This what they've made known so far. And it had a human driver, who was locked out of controlling the vehicle.
     
  8. welsh dragon

    welsh dragon Active Geek

    Im not saying people or some people are any better than a driverless car, and to be honest that isn't the issue here. Its purely as classic has said that people may be able to hack into the system.

    we can argue till doomsday about whether driverless cars are better than cars where people are In control and still wont be able to come to any agreement.

    Technology is a wonderful thing until it doesnt work for whatever reason, and technology isn't necessarily the answer to everything.

    Personally, I dont like driverless cars and wouldn't have one. Just a personal opinion.
     
  9. amusicsite

    amusicsite dn ʎɐʍ sᴉɥ┴ Staff Member

    Location:
    UK
    Every time you find a bug in a system then you have the opportunity to permanently fix that bug. Most hack attacks are exploiting a bug... What we have now is poorly thought out systems, still with many issues to debug.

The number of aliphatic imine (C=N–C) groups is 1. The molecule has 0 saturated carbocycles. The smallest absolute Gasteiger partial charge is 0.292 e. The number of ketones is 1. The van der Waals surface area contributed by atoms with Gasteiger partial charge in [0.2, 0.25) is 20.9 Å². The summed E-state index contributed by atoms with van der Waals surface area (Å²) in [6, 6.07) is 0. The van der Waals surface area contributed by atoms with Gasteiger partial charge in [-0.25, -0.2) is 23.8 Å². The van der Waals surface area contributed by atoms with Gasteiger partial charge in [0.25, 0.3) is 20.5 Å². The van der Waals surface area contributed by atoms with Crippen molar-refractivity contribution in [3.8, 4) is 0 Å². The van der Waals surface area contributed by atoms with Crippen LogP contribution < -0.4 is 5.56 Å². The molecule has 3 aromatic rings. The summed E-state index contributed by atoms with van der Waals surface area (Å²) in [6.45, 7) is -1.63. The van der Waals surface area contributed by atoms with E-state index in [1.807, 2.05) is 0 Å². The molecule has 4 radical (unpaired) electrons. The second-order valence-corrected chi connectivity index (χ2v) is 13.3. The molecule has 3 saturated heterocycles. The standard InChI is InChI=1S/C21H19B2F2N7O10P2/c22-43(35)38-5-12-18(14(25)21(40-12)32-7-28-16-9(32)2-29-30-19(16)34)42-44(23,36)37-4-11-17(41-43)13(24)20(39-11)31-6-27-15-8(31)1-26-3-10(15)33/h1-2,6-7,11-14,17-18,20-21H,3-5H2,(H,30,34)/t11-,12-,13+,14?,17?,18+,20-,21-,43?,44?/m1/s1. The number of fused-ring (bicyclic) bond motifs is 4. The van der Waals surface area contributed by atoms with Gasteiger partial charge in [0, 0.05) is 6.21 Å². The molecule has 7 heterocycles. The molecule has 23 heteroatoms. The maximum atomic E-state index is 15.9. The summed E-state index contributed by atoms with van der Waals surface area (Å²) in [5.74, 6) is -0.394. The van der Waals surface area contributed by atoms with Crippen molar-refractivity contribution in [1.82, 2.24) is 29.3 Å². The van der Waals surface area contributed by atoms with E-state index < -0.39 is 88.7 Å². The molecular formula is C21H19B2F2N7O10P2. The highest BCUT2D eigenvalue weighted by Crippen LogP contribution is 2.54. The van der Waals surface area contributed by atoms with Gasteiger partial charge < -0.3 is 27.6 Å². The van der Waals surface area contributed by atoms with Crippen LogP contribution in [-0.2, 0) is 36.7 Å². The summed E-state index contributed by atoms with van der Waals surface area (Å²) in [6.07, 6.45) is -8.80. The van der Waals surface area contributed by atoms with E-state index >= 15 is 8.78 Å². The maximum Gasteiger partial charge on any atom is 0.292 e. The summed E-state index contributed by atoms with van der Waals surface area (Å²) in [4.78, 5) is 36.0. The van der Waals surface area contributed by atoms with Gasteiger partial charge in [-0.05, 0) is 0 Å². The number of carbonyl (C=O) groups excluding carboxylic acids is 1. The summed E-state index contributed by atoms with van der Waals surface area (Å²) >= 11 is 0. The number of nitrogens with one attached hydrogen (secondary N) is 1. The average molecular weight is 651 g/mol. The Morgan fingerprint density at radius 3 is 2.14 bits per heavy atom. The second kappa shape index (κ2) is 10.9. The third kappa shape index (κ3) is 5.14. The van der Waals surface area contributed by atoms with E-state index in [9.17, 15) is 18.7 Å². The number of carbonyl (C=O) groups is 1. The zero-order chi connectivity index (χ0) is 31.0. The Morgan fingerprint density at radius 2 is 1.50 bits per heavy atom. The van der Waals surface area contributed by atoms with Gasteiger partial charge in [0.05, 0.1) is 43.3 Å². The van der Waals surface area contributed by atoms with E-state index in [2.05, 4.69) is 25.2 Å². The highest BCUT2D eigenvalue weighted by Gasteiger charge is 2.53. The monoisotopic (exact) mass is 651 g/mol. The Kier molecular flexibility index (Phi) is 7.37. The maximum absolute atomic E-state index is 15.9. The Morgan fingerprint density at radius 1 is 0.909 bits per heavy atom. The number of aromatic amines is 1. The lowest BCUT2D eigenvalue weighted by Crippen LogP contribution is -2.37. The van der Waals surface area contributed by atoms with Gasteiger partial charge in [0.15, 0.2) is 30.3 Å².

But like all systems, each new generation will be more secure and perform better. I think the question is when will self driving car systems become reliable and secure enough for us to trust them. I think we are not there quite yet but not far off and getting there fast.
     
  10. welsh dragon

    welsh dragon Active Geek

    I can understand what everyone is saying, but having more and more sophisticated cars, where manufacturers say are safer than having a driver at the wheel will surely be like a red rag to a bull for hackers.

    After cars, will lorries have these things fitted? And say a tankers system is hacked. The carnage if something goes wrong or its hacked could be horrendous. Technology can go wrong as well. Just look at sat navs that send lorries down lanes that are not made for them. Id like them to work and work well but I do have reservations.

    I'll stick to ordinary cars I think. :okay:
     
    classic33 likes this.
  11. amusicsite

    amusicsite dn ʎɐʍ sᴉɥ┴ Staff Member

    Location:
    UK